Wednesday, 31 August 2011


Last Saturday we went to Bort-les-Orgues, a small town on the upper reaches of the Dordogne river. We pottered around, did a bit of shopping then drove up to les Orgues, which are rock formations which look a bit like organ pipes from below. Thanks to recent rain, the views from the belvedere were stunning, as the air was absolutely clear as could be, and we could see for miles. We usually drive through Bort on our way home, past views of les Orgues and think, well one day we'll go up there. So we finally made it.

Bort-les-Orgues used to have arailway running through it, which carried on to Mauriac and eventually to Aurillac, the main town of the Cantal department. However, in the mid 1940's, the Dordogne was dammed, cutting off the railway route. There were a few pictures in some of the shop windows, showing the valley just before the dam was built.

The dam is an impressive structure, and as well as providing electricity, is used as a place of leisure, with sailing, boat trips and other water sports taking place on it.There is more information about the area
here and here (some of it in French).

Tuesday, 30 August 2011

French outing

La st week we went on a coach trip with a group of French friends. First we went here, to the PedaloRail at Drignac, only the weathervwasn't very kind to us, as no sooner had one group set off, than a thunderstorm , lightning and heavy rain came down. Our second group were a bit luckier, as the rain stopped for the return journey.
Then we set off for lunch at this hotel, on the banks of the Dordogne river. Lunch was delicious, with an aperitif followed by an hors d'oeuvre of foie gras, an entree of pork stuffed with prunes, cheese from a wonderful selection, a lovely coffe and chestnut dessert and a cup of coffee to finish. A carafe of red wine was on the table for sharing. The dining room is very pretty, with delicate chanderliers and lovely china and glass.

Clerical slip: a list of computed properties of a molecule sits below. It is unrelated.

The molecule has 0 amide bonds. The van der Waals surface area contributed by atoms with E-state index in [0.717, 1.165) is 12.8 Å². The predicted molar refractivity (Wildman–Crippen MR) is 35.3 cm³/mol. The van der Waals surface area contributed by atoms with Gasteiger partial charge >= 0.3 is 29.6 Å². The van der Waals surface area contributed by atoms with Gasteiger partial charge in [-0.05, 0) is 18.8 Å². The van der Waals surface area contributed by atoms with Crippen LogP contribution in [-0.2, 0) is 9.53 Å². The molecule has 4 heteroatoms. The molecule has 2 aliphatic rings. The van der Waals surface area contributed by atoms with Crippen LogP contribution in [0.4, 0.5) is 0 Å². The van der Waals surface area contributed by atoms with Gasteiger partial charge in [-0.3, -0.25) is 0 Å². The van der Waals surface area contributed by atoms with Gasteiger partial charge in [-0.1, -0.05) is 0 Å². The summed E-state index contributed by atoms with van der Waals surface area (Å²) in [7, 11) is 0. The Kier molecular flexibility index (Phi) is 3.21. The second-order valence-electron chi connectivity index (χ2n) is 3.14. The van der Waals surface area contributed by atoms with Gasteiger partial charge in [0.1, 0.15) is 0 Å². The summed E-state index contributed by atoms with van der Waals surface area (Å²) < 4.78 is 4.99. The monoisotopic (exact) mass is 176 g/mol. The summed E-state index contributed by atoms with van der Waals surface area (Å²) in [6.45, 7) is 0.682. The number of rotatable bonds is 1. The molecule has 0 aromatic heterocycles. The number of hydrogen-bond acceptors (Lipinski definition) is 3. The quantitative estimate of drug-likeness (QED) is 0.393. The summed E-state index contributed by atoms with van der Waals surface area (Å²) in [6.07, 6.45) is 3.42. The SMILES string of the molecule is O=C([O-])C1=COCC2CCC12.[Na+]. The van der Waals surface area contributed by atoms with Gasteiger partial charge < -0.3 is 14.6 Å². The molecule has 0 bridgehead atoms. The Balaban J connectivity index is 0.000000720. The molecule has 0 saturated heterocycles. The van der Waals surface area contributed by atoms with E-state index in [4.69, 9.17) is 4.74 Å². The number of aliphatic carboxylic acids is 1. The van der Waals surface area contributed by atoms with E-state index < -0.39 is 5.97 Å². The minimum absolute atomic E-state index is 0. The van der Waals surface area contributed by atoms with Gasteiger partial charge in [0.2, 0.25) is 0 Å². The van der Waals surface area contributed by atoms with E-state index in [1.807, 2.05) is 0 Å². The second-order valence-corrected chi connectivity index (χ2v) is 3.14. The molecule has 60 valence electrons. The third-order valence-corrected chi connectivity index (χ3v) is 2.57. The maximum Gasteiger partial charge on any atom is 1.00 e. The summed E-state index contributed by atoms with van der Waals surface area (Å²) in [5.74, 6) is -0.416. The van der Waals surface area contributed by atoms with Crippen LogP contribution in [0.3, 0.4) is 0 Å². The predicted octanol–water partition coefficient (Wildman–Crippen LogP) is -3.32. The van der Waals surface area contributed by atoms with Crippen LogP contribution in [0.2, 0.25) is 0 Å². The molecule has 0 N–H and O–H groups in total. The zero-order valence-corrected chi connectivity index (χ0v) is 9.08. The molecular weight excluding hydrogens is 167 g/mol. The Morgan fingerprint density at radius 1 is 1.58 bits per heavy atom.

After lunch , we visited this garden and had a guided tour, and a wander round on our own. All was very calm and peaceful, as it is tucked away in the french countryside, with only a very small village, Auriac en Correze, nearbye. Then back to the coach for the trip home, back through the gorges of the Dordogne. The roads are very narrow and wind up and down valleys, sometimes with splendid views, sometimes through shade-giving trees, through which only glimpses of the view can be seen.

Monday, 29 August 2011

Summer in the Auvergne

Back in the Vallee du Mars, in the heart of the Cantal department, the last few days have been exceptionally hot and sunny, too hot to do much work, except read in the shade with a cool drink to hand..
I first read D E Stevenson's Miss Buncle's Book more decades ago than I can remember, along with as many other of her titles as I could lay my hands on ( not too difficult as I then worked in a public library, but some titles were only available in  the large print version) They were easy to read, with interesting characters and plots, a readable style of writing, perfect at the end of a long day dealing with the foibles of the assumably literate public. This title is fairly typical of D E Stevenson's style, with Barbara Buncle, a single woman whose income, derived from dividends, is dwindling rapidly. Barbara discusses various means of raising money and decides to write a book. The subject she chooses is life in a village, which is where she lives. Happily a publisher for the book is quickly found, and the book published, under a pseudonym, to mixed reviews. The reading public fall in love with Copperfield, as the book is titled, and it becomes a best -seller. However, Barbara's fellow villagers have somewhat different views and would like the book withdrawn from publication. The shifts and turns they make to try and find out the name of the author are highly entertaining.